C. Wilmer Wirts, M.D.; Martin E. Rehfuss, M.D.; William J. Snape, M.D.; Paul C. Swenson, M.D.
JAMA. 1954;155(8):725-729. doi:10.1001/jama.1954.03690260017005.
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Tea was probably used first in China, since there are accounts from visitors to that land in 850 A.D. describing the use of a medicinal beverage named "Chah" or "Fah." In Europe the use of tea as a beverage dates from the 17th century. The importance of this item in the diet can be gained from the fact that the annual consumption of tea in the United States now amounts to about 98,000,-000 pounds per year.1 In spite of the widespread use of this beverage, information regarding its physiological activity is limited. Psychological testing has shown that a cup of tea affords an immediate as well as a delayed lift without inducing secondary depressing effects.2 This study was undertaken to investigate by objective methods the effects of tea on digestion and on various associated physiological processes.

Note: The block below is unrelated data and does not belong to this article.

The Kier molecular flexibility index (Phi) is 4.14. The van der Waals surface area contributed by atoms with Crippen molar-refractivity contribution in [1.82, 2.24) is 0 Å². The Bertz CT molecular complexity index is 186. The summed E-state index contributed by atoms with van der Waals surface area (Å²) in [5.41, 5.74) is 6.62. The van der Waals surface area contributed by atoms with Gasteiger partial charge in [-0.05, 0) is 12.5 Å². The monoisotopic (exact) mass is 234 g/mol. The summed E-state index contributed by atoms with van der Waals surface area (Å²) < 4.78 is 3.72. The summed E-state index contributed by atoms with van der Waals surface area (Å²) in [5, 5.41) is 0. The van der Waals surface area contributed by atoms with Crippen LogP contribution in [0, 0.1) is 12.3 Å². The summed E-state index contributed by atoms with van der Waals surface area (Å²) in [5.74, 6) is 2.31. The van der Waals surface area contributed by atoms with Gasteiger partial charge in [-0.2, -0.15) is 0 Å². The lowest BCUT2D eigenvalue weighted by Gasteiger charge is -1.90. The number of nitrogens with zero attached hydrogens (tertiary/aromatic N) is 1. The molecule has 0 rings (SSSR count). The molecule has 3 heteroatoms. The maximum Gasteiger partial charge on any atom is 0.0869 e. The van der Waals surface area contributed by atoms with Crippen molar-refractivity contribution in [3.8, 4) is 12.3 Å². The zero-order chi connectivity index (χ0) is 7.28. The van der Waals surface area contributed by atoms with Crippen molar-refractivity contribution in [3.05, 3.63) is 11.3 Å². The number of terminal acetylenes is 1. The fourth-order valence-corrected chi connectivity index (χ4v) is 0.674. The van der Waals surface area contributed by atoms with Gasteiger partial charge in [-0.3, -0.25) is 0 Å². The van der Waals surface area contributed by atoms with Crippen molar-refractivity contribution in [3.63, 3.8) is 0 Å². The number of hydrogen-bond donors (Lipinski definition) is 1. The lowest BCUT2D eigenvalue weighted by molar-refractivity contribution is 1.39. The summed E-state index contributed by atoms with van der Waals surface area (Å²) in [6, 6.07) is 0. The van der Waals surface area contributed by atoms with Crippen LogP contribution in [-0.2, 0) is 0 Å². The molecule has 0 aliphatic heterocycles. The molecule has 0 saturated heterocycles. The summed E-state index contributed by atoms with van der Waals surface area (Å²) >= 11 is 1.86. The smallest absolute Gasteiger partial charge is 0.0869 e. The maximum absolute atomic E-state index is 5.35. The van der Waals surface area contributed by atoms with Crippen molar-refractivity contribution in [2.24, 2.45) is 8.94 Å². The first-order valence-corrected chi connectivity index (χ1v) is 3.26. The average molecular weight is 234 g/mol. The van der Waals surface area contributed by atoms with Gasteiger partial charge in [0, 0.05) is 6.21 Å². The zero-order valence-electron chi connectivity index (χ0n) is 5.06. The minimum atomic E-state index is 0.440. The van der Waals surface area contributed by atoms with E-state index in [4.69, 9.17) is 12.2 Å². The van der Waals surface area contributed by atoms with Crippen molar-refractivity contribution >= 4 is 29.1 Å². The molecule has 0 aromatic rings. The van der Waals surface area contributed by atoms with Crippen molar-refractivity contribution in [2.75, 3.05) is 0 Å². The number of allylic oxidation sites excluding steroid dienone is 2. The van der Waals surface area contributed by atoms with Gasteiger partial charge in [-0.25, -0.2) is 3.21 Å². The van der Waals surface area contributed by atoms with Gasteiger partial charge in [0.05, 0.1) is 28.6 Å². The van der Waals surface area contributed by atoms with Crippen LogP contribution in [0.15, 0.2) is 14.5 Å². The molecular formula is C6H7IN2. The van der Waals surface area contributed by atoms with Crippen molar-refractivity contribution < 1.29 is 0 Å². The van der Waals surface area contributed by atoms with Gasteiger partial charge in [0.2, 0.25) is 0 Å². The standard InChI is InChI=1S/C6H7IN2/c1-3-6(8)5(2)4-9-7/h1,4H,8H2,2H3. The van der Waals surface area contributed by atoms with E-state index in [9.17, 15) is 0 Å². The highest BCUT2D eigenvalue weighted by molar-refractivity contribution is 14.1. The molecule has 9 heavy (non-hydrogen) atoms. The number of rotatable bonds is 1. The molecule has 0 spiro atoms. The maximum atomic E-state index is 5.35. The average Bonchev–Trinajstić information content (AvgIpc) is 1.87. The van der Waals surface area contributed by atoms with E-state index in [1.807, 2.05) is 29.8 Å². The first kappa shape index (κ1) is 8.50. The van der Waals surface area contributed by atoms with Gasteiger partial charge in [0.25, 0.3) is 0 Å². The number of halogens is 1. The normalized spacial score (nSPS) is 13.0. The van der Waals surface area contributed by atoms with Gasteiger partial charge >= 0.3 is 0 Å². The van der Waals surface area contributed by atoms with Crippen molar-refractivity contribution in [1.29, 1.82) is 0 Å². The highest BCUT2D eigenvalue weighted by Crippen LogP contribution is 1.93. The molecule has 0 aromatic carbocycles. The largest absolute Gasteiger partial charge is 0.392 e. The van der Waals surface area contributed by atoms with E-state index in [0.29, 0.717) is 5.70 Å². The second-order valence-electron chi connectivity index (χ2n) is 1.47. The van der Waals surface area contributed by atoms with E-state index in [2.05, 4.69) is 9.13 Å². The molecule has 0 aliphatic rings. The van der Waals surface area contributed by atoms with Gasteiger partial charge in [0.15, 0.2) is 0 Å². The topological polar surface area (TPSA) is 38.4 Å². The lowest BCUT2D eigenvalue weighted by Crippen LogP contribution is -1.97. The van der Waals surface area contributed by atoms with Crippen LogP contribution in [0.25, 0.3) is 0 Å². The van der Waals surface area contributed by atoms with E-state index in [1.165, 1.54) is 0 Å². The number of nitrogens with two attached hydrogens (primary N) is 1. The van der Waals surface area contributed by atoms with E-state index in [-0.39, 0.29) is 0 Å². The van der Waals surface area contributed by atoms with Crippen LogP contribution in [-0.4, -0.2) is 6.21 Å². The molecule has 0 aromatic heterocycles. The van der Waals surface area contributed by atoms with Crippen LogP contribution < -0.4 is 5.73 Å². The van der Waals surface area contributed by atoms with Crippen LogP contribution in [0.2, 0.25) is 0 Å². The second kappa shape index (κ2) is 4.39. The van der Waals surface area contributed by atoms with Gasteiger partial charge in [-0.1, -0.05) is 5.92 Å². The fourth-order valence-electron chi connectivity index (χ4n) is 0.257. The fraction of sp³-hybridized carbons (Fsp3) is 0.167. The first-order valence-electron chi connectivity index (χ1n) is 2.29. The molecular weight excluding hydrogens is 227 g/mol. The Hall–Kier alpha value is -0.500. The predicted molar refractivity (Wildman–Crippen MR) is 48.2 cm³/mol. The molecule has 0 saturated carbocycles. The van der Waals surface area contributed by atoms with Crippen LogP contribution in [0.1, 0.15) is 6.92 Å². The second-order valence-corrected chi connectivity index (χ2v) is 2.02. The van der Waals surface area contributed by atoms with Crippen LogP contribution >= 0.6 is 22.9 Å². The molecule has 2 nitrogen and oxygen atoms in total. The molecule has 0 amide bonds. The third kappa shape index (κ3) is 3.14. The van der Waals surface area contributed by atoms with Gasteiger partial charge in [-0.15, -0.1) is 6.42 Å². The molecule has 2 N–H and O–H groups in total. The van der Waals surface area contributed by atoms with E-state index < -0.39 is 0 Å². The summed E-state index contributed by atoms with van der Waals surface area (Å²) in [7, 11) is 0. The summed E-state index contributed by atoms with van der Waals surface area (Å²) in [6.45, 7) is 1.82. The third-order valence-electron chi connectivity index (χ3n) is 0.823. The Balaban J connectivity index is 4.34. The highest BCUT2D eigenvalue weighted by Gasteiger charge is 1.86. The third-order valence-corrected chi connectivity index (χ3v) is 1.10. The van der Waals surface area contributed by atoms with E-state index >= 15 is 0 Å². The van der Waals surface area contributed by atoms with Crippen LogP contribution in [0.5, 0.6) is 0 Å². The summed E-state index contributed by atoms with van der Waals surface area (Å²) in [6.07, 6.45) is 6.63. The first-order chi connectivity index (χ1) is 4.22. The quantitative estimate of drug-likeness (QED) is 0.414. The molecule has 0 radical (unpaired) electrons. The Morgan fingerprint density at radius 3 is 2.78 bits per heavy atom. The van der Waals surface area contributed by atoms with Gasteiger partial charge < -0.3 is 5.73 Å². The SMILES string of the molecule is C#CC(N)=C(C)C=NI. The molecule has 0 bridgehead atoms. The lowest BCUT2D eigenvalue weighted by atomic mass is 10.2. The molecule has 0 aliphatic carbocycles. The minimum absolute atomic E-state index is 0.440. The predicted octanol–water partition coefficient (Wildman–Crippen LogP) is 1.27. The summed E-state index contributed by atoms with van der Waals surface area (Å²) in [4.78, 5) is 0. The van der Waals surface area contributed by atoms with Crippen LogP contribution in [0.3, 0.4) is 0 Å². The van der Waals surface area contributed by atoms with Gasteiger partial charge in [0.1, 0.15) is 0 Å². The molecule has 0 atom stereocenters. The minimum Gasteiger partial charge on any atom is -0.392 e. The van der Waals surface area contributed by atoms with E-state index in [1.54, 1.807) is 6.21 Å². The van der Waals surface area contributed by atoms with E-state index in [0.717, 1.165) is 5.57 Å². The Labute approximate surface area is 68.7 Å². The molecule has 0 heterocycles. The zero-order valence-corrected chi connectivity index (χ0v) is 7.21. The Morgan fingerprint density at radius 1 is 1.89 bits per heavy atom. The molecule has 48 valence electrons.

In addition to caffeine and tannin, tea contains a variety of substances


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